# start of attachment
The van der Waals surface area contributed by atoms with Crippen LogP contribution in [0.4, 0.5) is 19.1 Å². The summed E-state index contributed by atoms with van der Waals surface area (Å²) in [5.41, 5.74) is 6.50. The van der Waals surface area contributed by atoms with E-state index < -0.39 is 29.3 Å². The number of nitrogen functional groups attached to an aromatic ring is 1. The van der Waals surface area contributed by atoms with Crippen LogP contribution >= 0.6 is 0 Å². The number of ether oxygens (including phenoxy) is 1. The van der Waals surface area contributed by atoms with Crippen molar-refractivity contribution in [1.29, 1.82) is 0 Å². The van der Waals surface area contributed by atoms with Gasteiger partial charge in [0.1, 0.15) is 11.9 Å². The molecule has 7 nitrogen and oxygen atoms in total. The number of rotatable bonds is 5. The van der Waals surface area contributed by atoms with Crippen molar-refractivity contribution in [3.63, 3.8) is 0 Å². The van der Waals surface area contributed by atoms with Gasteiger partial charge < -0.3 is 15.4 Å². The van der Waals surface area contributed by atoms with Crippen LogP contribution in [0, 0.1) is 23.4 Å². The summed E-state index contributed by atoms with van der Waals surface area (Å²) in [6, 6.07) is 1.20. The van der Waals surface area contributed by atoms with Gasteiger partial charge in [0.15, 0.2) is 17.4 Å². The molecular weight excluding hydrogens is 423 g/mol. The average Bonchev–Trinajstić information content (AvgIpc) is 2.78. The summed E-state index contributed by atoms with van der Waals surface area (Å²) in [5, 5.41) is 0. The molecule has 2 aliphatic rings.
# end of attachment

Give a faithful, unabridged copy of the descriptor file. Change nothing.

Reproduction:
The van der Waals surface area contributed by atoms with Crippen LogP contribution in [0.4, 0.5) is 19.1 Å². The summed E-state index contributed by atoms with van der Waals surface area (Å²) in [5.41, 5.74) is 6.50. The van der Waals surface area contributed by atoms with E-state index < -0.39 is 29.3 Å². The number of nitrogen functional groups attached to an aromatic ring is 1. The van der Waals surface area contributed by atoms with Crippen LogP contribution >= 0.6 is 0 Å². The number of ether oxygens (including phenoxy) is 1. The van der Waals surface area contributed by atoms with Crippen molar-refractivity contribution in [1.29, 1.82) is 0 Å². The van der Waals surface area contributed by atoms with Gasteiger partial charge in [0.1, 0.15) is 11.9 Å². The molecule has 7 nitrogen and oxygen atoms in total. The number of rotatable bonds is 5. The van der Waals surface area contributed by atoms with Crippen molar-refractivity contribution in [3.63, 3.8) is 0 Å². The van der Waals surface area contributed by atoms with Gasteiger partial charge < -0.3 is 15.4 Å². The van der Waals surface area contributed by atoms with Crippen LogP contribution in [0, 0.1) is 23.4 Å². The summed E-state index contributed by atoms with van der Waals surface area (Å²) in [6, 6.07) is 1.20. The van der Waals surface area contributed by atoms with Gasteiger partial charge in [0.15, 0.2) is 17.4 Å². The molecular weight excluding hydrogens is 423 g/mol. The average Bonchev–Trinajstić information content (AvgIpc) is 2.78. The summed E-state index contributed by atoms with van der Waals surface area (Å²) in [5, 5.41) is 0. The molecule has 2 aliphatic rings.